Friday, August 28, 2015
When handled properly, a film that's for all intents and purposes about two people talking can be as engaging (maybe more so) than an action-adventure flick that is about propulsion and collision. James Ponsoldt's The End of the Tour is an intriguing motion picture about a unique sort of propulsion and collision -- that of two writers whose lives are nearly all about interior terrains and observation, artifice and facade. The subject of this film is the late literary phenom David Foster Wallace, whose 1996 masterwork Infinite Jest, an imposingly complex postmodern novel, won him accolades (and a few brickbats) and a grueling signing tour. For the latter part of the tour, Wallace is accompanied by Rolling Stone writer John Lipsky, whose conversations with the oddly reticent novelist is the meat of the film (though never published in Rolling Stone, the interview became the material for the book upon which the film is based). Wallace is played Jason Segel and Lipsky by Jesse Eisenberg, two of the smartest younger actors in film. Segel is probably known best for his roles in Judd Apatow films and for the television series How I Met Your Mother, and Eisenberg for playing Facebook founder Mark Zuckerberg in The Social Network. In this film they are hyper-literate, introspective intellectuals whose navigation of the roles of observer and observed (roles that they occasional trade) is the most fascinating element of this entertaining, and sobering, study of the fallout of fame. Wallace died in 2008, the victim of suicide. Highly recommended.
Sunday, August 16, 2015
Guy Ritchie has written and directed a beautiful motion picture with beautiful people in the leads but a frustratingly inert story and, alas, the promise of a sequel. I was a child when the original Cold War spy series Man From U.N.C.L.E. was broadcast ('64-'68) and spawned a weak sister of a spin-off, The Girl From U.N.C.L.E. ('66-'67). I ate up the intrigue, clever devices and campy guest stars; maybe I've lost my appetite for this variety of tongue-in-cheek caper films although still devour Ritchie's usual cinematic fare. The film stars three Hollywood beauties -- Henry Cavill as Napoleon Solo, Armie Hammer as Illya Kuryakin and Alicia Vikander as Gaby Teller -- as undercover operatives in beautiful mod fashions trying to wrest a nuclear bomb away from a beautiful and murderous Italian family led by a ruthless aristocratic beauty (Elizabeth Debicki). Despite an interesting set up, the picture doesn't deliver the usual Ritchie punch, in every sense of the word; in fact, it's a Guy Ritchie production seemingly without Guy Ritchie. But, man, is it beautiful!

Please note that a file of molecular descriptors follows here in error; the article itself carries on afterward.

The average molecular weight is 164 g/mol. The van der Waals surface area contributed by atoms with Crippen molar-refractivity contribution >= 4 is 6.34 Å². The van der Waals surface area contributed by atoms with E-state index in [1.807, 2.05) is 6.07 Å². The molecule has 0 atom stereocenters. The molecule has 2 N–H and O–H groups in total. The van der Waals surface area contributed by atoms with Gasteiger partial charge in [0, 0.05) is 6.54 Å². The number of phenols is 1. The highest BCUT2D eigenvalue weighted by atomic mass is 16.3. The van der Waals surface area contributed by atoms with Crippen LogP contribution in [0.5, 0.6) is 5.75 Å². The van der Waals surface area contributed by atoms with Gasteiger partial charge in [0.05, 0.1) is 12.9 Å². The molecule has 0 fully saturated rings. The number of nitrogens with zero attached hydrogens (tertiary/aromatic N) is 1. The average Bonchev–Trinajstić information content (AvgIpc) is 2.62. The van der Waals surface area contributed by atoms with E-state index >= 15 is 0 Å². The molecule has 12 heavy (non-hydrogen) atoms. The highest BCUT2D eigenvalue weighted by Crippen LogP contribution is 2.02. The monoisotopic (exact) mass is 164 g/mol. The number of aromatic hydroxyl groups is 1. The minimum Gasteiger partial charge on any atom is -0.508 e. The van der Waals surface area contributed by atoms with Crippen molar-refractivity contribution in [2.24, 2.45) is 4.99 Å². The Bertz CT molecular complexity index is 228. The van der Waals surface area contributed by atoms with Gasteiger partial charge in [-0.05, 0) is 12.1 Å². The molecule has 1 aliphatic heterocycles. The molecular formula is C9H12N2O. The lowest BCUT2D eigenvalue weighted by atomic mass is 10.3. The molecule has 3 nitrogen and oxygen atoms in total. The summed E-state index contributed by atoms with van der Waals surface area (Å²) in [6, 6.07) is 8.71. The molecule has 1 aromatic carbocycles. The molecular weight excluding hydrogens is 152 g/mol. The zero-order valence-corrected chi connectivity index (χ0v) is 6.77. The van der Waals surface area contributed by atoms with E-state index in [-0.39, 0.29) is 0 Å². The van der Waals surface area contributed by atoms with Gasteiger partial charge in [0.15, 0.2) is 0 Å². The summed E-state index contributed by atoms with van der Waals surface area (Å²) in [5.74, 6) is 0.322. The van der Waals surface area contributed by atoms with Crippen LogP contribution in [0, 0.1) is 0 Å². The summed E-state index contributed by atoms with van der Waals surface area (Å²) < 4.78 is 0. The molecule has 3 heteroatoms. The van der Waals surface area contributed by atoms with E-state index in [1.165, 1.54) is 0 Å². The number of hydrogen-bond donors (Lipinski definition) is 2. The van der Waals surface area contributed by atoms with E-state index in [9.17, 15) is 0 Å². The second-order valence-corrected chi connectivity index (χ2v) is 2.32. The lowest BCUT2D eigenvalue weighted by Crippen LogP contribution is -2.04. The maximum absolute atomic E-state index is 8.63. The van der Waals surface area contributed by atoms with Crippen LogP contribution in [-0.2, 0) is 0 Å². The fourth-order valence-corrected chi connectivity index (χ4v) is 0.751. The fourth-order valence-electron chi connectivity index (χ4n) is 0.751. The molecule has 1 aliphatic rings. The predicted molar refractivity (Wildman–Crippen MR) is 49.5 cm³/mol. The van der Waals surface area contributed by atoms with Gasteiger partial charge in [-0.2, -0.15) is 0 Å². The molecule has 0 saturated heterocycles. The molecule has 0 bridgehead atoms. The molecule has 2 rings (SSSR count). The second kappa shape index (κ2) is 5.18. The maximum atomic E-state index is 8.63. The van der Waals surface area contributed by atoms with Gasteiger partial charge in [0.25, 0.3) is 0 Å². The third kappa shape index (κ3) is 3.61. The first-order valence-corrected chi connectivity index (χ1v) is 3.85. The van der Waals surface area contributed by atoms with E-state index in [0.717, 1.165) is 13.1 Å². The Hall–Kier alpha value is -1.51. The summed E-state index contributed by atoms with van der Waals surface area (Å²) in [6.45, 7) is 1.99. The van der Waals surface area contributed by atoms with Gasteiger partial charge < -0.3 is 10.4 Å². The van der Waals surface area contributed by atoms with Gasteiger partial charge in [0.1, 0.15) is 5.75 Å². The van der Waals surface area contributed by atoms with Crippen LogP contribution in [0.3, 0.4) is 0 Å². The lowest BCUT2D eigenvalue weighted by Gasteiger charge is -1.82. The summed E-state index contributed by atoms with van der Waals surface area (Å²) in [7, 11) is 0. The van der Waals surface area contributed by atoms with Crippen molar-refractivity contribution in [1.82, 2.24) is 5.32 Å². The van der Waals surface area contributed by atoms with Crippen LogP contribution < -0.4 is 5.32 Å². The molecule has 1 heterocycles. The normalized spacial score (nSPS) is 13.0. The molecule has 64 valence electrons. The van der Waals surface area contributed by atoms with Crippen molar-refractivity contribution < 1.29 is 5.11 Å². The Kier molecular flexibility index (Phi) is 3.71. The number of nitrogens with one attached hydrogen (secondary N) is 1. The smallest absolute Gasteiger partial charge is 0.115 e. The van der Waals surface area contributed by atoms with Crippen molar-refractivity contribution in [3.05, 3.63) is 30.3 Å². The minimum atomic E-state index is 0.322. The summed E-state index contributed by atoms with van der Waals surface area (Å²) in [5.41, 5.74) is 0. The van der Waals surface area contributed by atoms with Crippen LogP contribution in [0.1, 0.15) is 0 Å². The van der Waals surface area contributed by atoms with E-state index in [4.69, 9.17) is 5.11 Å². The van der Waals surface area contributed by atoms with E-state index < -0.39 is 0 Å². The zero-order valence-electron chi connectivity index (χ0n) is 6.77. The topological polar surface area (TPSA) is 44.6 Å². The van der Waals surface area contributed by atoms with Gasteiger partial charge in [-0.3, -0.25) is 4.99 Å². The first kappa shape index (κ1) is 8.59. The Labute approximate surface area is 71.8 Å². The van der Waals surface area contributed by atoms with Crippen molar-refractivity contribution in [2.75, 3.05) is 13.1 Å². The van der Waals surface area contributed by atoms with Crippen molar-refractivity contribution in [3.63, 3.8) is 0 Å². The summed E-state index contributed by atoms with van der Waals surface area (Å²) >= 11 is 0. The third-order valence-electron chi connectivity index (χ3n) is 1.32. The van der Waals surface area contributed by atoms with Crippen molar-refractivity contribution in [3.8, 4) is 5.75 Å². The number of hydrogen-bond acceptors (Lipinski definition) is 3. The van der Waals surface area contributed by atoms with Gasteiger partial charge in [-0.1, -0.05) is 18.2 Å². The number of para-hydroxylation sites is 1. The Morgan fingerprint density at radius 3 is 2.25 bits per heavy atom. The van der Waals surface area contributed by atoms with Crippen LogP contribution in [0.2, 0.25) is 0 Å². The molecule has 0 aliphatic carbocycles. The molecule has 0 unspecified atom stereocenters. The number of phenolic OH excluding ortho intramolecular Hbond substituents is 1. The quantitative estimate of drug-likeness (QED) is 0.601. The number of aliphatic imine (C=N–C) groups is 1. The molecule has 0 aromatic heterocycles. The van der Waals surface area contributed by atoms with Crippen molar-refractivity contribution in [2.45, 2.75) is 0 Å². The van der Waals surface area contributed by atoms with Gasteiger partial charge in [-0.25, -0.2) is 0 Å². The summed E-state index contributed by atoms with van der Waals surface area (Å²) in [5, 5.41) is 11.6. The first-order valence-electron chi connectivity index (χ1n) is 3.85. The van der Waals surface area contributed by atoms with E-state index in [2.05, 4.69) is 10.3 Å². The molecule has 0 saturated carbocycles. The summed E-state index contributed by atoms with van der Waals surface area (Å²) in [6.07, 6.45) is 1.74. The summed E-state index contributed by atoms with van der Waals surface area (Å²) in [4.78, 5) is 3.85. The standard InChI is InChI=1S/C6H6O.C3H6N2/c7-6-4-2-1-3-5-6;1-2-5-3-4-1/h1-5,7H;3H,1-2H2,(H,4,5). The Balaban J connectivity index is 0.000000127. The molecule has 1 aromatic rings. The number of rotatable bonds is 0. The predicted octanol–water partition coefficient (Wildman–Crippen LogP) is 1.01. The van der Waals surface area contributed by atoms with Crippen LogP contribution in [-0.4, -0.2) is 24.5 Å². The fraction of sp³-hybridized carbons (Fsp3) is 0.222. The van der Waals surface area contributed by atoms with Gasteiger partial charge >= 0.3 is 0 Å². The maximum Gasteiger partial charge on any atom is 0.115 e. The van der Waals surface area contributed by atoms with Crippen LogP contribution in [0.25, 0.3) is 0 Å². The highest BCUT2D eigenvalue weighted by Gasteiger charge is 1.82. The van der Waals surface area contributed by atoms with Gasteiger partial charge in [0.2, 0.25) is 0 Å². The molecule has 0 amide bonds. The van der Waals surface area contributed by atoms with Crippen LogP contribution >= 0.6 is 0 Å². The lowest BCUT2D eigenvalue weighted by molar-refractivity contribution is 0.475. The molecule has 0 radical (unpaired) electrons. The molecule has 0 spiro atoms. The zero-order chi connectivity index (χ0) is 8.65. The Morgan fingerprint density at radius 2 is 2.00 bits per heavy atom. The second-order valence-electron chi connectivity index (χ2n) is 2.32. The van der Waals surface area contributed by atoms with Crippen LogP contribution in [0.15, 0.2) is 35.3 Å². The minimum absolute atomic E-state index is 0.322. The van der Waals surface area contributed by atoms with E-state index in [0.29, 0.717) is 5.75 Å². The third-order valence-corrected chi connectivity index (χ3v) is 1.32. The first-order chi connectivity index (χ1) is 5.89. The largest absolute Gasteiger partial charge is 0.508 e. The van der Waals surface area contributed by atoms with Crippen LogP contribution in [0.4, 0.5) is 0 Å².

Friday, August 14, 2015
F. Gary Gray (The Italian Job) has directed a highly watchable bio-pic of the influential Los Angeles rap group N.W.A that manages to celebrate their individual and collective achievements by using the same elements that made then notorious -- violence, profanity and the objectification of women all to a killer beat. Straight Outta Compton stars a trio of outstanding young actors -- Jason Mitchell as Eazy-E, Corey Hawkins as Dr. Dre and O'Shea Jackson Jr. as his father, stage name Ice Cube. Gray is peddling naturalism through his street scenes and the characters' Crenshaw argot. The young men's disaffection and cynicism, nearly all because of the horrific treatment they receive from L.A. police, rise and converge in brilliant beats and word play recorded in studios paid for with dollars earned by former dope dealer Eazy-E. Their attitude on record and on-stage swagger attracts the attention of promoter Jerry Heller (Paul Giamatti), who wins the group's confidence and ushers them into the big time -- which is not entirely the same as success. Gray is a natural at staging a party scene -- and the film has a surfeit of them, IMO -- but the casual jocularity of the group members rings true and keeps the film from devolving into a succession of music videos. It is unfortunate Gray's creative team fell back on tired black dramatic tropes -- preachy, long-suffering black mothers slapping sense into their children and the near absence of responsible adult men in the lives of the lead characters. The closest thing to a "positive" male role model on the screen is Giamatti's Heller, an aging, shady Jewish pitch man who takes the boys for a ride. Recommended for fans of hip hop or of the era -- mid-80s to mid-90s.